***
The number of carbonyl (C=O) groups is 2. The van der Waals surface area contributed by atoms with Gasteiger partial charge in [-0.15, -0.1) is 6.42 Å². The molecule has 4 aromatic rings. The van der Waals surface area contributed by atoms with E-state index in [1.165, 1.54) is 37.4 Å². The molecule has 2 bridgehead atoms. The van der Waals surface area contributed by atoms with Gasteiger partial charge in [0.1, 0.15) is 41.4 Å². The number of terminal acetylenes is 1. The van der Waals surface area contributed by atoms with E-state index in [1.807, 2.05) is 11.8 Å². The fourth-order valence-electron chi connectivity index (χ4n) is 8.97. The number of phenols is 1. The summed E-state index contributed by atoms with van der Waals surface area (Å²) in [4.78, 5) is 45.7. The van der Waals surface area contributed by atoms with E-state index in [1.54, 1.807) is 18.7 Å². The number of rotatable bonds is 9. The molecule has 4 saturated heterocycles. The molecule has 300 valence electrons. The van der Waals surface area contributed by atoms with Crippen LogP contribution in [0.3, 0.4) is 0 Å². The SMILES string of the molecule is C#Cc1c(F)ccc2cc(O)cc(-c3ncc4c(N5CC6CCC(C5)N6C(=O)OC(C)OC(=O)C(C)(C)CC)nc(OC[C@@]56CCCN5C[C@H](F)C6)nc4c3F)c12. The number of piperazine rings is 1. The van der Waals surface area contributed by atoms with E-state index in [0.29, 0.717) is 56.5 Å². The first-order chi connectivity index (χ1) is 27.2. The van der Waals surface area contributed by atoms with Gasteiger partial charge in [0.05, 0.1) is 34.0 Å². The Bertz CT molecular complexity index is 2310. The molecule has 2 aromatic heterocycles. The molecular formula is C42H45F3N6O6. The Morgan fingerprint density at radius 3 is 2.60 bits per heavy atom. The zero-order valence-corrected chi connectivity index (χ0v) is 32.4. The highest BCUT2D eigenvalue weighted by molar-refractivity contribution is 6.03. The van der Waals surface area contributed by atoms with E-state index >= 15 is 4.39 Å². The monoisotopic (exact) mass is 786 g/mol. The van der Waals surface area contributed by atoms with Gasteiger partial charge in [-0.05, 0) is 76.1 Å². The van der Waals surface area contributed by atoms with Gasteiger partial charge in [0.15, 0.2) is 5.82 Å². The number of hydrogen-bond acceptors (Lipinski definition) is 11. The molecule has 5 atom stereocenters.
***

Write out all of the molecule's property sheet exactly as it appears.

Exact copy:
The number of carbonyl (C=O) groups is 2. The van der Waals surface area contributed by atoms with Gasteiger partial charge in [-0.15, -0.1) is 6.42 Å². The molecule has 4 aromatic rings. The van der Waals surface area contributed by atoms with E-state index in [1.165, 1.54) is 37.4 Å². The molecule has 2 bridgehead atoms. The van der Waals surface area contributed by atoms with Gasteiger partial charge in [0.1, 0.15) is 41.4 Å². The number of terminal acetylenes is 1. The van der Waals surface area contributed by atoms with E-state index in [1.807, 2.05) is 11.8 Å². The fourth-order valence-electron chi connectivity index (χ4n) is 8.97. The number of phenols is 1. The summed E-state index contributed by atoms with van der Waals surface area (Å²) in [4.78, 5) is 45.7. The van der Waals surface area contributed by atoms with E-state index in [1.54, 1.807) is 18.7 Å². The number of rotatable bonds is 9. The molecule has 4 saturated heterocycles. The molecule has 300 valence electrons. The van der Waals surface area contributed by atoms with Crippen LogP contribution in [0.3, 0.4) is 0 Å². The SMILES string of the molecule is C#Cc1c(F)ccc2cc(O)cc(-c3ncc4c(N5CC6CCC(C5)N6C(=O)OC(C)OC(=O)C(C)(C)CC)nc(OC[C@@]56CCCN5C[C@H](F)C6)nc4c3F)c12. The number of piperazine rings is 1. The van der Waals surface area contributed by atoms with E-state index in [0.29, 0.717) is 56.5 Å². The first-order chi connectivity index (χ1) is 27.2. The van der Waals surface area contributed by atoms with Gasteiger partial charge in [0.05, 0.1) is 34.0 Å². The Bertz CT molecular complexity index is 2310. The molecule has 2 aromatic heterocycles. The molecular formula is C42H45F3N6O6. The Morgan fingerprint density at radius 3 is 2.60 bits per heavy atom. The zero-order valence-corrected chi connectivity index (χ0v) is 32.4. The highest BCUT2D eigenvalue weighted by molar-refractivity contribution is 6.03. The van der Waals surface area contributed by atoms with E-state index >= 15 is 4.39 Å². The monoisotopic (exact) mass is 786 g/mol. The van der Waals surface area contributed by atoms with Gasteiger partial charge in [-0.05, 0) is 76.1 Å². The van der Waals surface area contributed by atoms with Gasteiger partial charge in [0.15, 0.2) is 5.82 Å². The number of hydrogen-bond acceptors (Lipinski definition) is 11. The molecule has 5 atom stereocenters.